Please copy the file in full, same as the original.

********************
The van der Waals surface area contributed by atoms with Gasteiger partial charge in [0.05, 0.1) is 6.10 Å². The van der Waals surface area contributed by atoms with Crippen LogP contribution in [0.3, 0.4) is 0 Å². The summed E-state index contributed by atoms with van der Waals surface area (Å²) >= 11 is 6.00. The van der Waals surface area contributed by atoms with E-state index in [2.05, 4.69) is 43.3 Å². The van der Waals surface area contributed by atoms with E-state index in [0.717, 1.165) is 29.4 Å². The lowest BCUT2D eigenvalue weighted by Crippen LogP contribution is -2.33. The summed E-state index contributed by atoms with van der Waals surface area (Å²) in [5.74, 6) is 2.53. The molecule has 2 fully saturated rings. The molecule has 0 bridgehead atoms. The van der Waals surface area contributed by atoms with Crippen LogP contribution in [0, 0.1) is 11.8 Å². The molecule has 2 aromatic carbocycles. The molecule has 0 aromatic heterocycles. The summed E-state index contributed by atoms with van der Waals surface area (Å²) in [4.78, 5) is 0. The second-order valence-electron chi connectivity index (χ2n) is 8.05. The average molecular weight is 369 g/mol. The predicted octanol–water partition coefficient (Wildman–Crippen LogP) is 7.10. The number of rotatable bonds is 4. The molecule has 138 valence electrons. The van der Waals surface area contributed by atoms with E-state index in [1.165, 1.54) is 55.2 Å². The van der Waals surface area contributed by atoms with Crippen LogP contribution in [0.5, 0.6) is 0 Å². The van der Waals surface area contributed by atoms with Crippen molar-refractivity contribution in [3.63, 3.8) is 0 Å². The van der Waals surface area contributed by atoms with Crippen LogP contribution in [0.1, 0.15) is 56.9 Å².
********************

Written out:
The van der Waals surface area contributed by atoms with Gasteiger partial charge in [0.05, 0.1) is 6.10 Å². The van der Waals surface area contributed by atoms with Crippen LogP contribution in [0.3, 0.4) is 0 Å². The summed E-state index contributed by atoms with van der Waals surface area (Å²) >= 11 is 6.00. The van der Waals surface area contributed by atoms with E-state index in [2.05, 4.69) is 43.3 Å². The van der Waals surface area contributed by atoms with E-state index in [0.717, 1.165) is 29.4 Å². The lowest BCUT2D eigenvalue weighted by Crippen LogP contribution is -2.33. The summed E-state index contributed by atoms with van der Waals surface area (Å²) in [5.74, 6) is 2.53. The molecule has 2 fully saturated rings. The molecule has 0 bridgehead atoms. The van der Waals surface area contributed by atoms with Crippen LogP contribution in [0, 0.1) is 11.8 Å². The molecule has 2 aromatic carbocycles. The molecule has 0 aromatic heterocycles. The summed E-state index contributed by atoms with van der Waals surface area (Å²) in [4.78, 5) is 0. The second-order valence-electron chi connectivity index (χ2n) is 8.05. The average molecular weight is 369 g/mol. The predicted octanol–water partition coefficient (Wildman–Crippen LogP) is 7.10. The number of rotatable bonds is 4. The molecule has 138 valence electrons. The van der Waals surface area contributed by atoms with E-state index in [1.165, 1.54) is 55.2 Å². The van der Waals surface area contributed by atoms with Crippen LogP contribution in [0.5, 0.6) is 0 Å². The van der Waals surface area contributed by atoms with Crippen molar-refractivity contribution in [3.63, 3.8) is 0 Å². The van der Waals surface area contributed by atoms with Crippen LogP contribution in [0.1, 0.15) is 56.9 Å².